|Abstract:||An experimental study of two-phase flow patterns and droplet entrainment in a
horizontal-tube evaporator was conducted. The study is an element of the worldwide change
from the current generation of refrigerants to chemicals with reduced ozone-depletion and
global-warming potential. Measurements were made with serpentine aluminum and glass
evaporators with geometries typical of those used for domestic refrigeration. The refrigerant in
the majority of tests was R134a (tetrafluoroethane), which will replace R12
(dichlorodifluoromethane) for domestic refrigeration and automotive air-conditioning
applications in 1995. Baseline data with R12 and R22 (chlorodifluoromethane, currently used in
residential air conditioners) were also recorded.
The phenomenon of primary interest was the non-equilibrium transport of liquid droplets
within slightly superheated vapor at the evaporator exit. In sufficient quantity, such liquid would
prove detrimental to evaporator performance by increasing the vapor superheat level at a given
heat duty and reducing the effective temperature difference between refrigerant and air. Also of
concern were substantial variations in carry over rate with time, and corresponding fluctuations
in exit temperature. These variations are due to the formation of slugs far upstream in the
evaporator which rapidly transport a surplus of liquid toward the exit.
A flow loop was constructed to circulate oil-free refrigerant through the evaporator under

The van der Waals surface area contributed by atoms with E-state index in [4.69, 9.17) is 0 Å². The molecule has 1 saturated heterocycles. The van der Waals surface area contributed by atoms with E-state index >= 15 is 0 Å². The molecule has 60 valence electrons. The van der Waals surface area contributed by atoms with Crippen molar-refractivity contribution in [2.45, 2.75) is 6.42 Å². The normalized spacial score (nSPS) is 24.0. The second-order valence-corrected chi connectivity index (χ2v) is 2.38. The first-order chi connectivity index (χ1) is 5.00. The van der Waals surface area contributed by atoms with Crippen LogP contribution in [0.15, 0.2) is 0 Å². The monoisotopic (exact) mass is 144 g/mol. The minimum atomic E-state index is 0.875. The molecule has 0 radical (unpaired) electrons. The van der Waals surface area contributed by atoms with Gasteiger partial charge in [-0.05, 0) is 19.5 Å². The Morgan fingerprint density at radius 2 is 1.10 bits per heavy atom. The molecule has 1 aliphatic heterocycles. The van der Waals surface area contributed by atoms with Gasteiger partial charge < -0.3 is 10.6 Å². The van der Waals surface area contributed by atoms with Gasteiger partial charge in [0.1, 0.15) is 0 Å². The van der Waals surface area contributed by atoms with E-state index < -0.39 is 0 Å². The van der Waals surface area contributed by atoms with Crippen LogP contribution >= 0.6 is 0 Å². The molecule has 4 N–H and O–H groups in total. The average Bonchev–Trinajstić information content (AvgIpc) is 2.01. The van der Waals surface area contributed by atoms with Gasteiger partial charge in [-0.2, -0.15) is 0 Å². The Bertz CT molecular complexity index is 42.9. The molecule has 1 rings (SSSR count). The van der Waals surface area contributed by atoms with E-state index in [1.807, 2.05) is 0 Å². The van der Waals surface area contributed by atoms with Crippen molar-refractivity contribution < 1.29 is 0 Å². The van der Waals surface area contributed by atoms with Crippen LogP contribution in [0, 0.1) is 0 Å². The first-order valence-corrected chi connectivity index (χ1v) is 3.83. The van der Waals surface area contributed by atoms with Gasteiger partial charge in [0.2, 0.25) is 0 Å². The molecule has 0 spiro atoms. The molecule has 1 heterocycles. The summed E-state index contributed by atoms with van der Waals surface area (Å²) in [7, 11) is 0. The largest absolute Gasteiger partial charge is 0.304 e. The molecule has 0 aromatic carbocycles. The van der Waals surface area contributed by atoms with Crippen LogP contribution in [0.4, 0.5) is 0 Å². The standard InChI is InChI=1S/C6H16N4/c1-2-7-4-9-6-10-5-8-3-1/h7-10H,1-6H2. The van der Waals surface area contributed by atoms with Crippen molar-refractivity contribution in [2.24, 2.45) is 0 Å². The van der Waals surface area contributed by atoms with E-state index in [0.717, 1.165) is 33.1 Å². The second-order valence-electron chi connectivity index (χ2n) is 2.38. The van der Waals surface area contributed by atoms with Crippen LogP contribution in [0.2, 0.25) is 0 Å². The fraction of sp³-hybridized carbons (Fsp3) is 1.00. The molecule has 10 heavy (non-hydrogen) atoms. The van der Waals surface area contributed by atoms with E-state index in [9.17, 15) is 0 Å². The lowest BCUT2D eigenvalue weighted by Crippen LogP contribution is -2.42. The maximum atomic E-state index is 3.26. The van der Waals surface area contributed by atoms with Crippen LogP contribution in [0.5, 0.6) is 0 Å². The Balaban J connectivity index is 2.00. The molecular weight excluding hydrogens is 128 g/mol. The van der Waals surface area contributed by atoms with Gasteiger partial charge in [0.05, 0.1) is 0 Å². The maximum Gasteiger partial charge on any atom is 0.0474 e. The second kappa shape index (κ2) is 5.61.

conditions spanning those of domestic refrigerator operation. Liquid carry over (expressed as a
dimensionless entrained mass fraction, or EMF) was measured as a function of inlet quality, heat
flux, mass flux and exit superheat level. A laser-based phase/Doppler particle analyzer was used
to measure droplet diameters and velocities within an optical probe volume at the evaporator
exit. Videotapes and still photographs of flow patterns within the glass evaporator were made.
Two types of experiments -- time-averaged and time-resolved -- were conducted. The former
revealed the quantitative dependence of EMF on the independent variables, while the latter
documented the relationship between EMF and flow-regime transitions within the evaporator.
Tests with three refrigerants over wide ranges of operating conditions revealed time averaged
EMFs of no more than 0.1 percent Thus, liquid carry over does not significantly affect
the performance of the evaporator as a heat exchanger. Analysis of variance (ANDY A) revealed
exit superheat to have the strongest effect on entrained mass fraction, followed by mass flux,
inlet quality and heat flux. Time-averaged EMFs varied with operating conditions by several
orders of magnitude, decreasing with increasing superheat level (due to lower entrainment rates
near the exit and more rapid droplet vaporization) and mass flux and inlet quality (due to a lower
liquid inventory in the first few evaporator passes). An expression relating EMF to
dimensionless forms of the independent variables was developed via nonlinear multiple
regression.The incidence of slug flow within the evaporator and its effect on evaporator exit
conditions were documented in the time-resolved experiments, using techniques such as autoand
cross-correlation and Fourier transform. Time-resolved EMFs as high as one percent were
observed, as well as sharp reductions in exit superheat of as much as 8°C. These coincided with
the arrival at the exit of slug remnants in the form of entrained droplet clusters. The distribution
of superheat readings with time was found to follow a Rayleigh probability density function.
This finding will facilitate the use of the superheat reading in control strategies, should it become
necessary to actively control refrigerant flow rate.